… Before My First Inpatient Admission
For some reason, memories of my first psychiatric hospitalization have been on my mind lately. Back then, I knew nothing about going to a psychiatric hospital other than what I heard from my friends at a Christian high school: that during the first 24 hours you were bound to a chair and forced to stare at a blank wall, that psychiatrists listened to your parents and wrote the diagnosis in advance before they ever talked to you, that they would use force and strip-search you, that they would force you to take medication. Christian kids with “problems” were sent to strict boarding schools in the middle of nowhere to be “fixed”.
None of this was entirely true. That’s one of many things I wish I’d known before my first psychiatric hospitalization. So in honor of those thoughts, here’s what I wish I’d known about hospitalization before my first inpatient admission.
Psychiatric hospitalization is not a punishment
My first hospitalization happened when I was in college. I will never forget going to my therapist’s office with a concealed bottle of sleeping pills. My plan was to overdose on those pills if I were going to be hospitalized–talk about cutting off your nose to spite your face. I was afraid to go to the hospital because I saw it as a punishment for having a psychiatric disorder, and I was in denial that it could help.
I hate to use the analogy of a broken leg, but it’s an apt one. When we go to the hospital with a broken leg, it is a legitimate medical problem. The setting and cast, although unpleasant, are not a punishment for having a broken leg. They are medical procedures designed to prevent the injury from getting worse and to help promote healing. Treatment for a broken mind is the same way. Yes, the hospital is not fun, but it is a legitimate medical treatment for a real physical injury.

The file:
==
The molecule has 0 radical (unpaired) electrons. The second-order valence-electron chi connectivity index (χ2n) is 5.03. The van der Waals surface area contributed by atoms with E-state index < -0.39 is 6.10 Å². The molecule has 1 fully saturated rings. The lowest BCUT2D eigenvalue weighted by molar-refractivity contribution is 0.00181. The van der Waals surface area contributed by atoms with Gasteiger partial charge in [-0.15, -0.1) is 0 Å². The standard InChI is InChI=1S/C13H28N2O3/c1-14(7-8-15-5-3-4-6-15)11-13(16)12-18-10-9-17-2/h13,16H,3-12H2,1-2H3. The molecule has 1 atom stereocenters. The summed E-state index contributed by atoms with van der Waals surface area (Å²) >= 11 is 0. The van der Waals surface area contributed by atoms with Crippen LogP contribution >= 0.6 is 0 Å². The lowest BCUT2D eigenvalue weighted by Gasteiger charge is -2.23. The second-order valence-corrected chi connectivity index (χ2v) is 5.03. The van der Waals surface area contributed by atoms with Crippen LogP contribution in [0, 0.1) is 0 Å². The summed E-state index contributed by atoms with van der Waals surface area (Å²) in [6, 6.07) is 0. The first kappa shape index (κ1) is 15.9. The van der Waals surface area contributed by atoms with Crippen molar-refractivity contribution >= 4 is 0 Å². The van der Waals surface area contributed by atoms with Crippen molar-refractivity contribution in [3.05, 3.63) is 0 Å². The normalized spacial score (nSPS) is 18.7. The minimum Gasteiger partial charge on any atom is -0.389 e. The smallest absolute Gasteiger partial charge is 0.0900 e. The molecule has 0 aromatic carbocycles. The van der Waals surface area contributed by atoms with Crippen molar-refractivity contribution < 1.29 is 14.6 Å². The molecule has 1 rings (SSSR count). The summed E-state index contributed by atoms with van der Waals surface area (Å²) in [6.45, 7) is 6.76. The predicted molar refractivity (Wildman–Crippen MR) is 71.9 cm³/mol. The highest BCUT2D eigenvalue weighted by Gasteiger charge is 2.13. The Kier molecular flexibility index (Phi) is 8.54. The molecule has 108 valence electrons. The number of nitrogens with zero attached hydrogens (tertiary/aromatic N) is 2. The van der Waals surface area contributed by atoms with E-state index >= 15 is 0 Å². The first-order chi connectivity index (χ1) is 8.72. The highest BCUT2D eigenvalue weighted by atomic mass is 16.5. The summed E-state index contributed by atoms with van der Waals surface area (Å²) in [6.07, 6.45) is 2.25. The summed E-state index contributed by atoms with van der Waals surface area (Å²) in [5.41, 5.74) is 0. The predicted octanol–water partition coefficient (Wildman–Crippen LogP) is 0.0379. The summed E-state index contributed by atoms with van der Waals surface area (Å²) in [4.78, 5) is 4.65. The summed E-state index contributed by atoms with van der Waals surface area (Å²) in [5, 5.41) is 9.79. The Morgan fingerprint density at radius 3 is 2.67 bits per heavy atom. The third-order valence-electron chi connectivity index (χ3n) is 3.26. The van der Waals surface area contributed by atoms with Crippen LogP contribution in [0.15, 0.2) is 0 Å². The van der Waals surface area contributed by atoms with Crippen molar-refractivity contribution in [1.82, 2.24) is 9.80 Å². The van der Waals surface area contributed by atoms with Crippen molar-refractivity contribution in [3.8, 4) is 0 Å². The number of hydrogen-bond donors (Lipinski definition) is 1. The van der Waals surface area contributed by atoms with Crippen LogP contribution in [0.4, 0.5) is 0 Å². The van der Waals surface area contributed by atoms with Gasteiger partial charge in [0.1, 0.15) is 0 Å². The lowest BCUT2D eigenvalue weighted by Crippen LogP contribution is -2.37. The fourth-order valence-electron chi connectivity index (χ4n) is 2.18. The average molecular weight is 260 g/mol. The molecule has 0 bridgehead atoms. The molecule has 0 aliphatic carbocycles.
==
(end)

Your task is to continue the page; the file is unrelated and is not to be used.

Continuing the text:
You are a member of the treatment team
I’m aware this is not the case at every hospital, but you are the most important member of the treatment team. Only you know how you feel. Therefore, while your psychiatrist may talk to other people (usually if you’re a minor), you are the one with the most vital information. You know your sickness, and you know how the prescribed medication is affecting you. You are the most important member of the treatment team.
It is so vital that you be a member of the treatment team that I recommend seeking treatment elsewhere if you’re not listened to and heard and believed. I did this myself; actually crossing county lines to get to a treatment center that gave me a voice in my own recovery. While this may not always be feasible, fight to be heard. You are the expert at living your own life.
The staff will not hurt you
I’ve never been tied to a chair and forced to stare at a blank wall; restraints are tightly regulated by law. First staff will try to talk to you, then they will offer medication, then if all else fails and you’re in imminent danger, they’ll restrain you until you calm down and can be evaluated, usually within an hour. Under the law, they have to use the least restrictive means to protect you.
I’ve never been forcibly strip-searched. I’ve been asked to shake my bra and underwear to prove there was nothing harmful in them, but never beyond that. When I turned hostile during one admission, staff remained calm, explained what they were doing, offered me medication and things went smoothly from there. I was always treated with respect, and many times the staff member searching me explained why the search was necessary.
Staff are not there to hurt you and, in fact, are legally and professionally liable if they do. I remember one case in which a nurse was fired for telling a person with borderline personality disorder (BPD) “Why don’t you [expletive] do it?” when the patient said she was having thoughts of self-harm. When I was improperly restrained during one hospital stay, the hospital was cited for multiple violations of state law. You have rights and those rights are taken seriously.
So that’s what I wish I’d known and would say to anyone facing their first stay in a psychiatric hospital. The hospital is not a punishment. You are a member of the treatment team. Staff will not hurt you. Remember these three things to make your stay easier.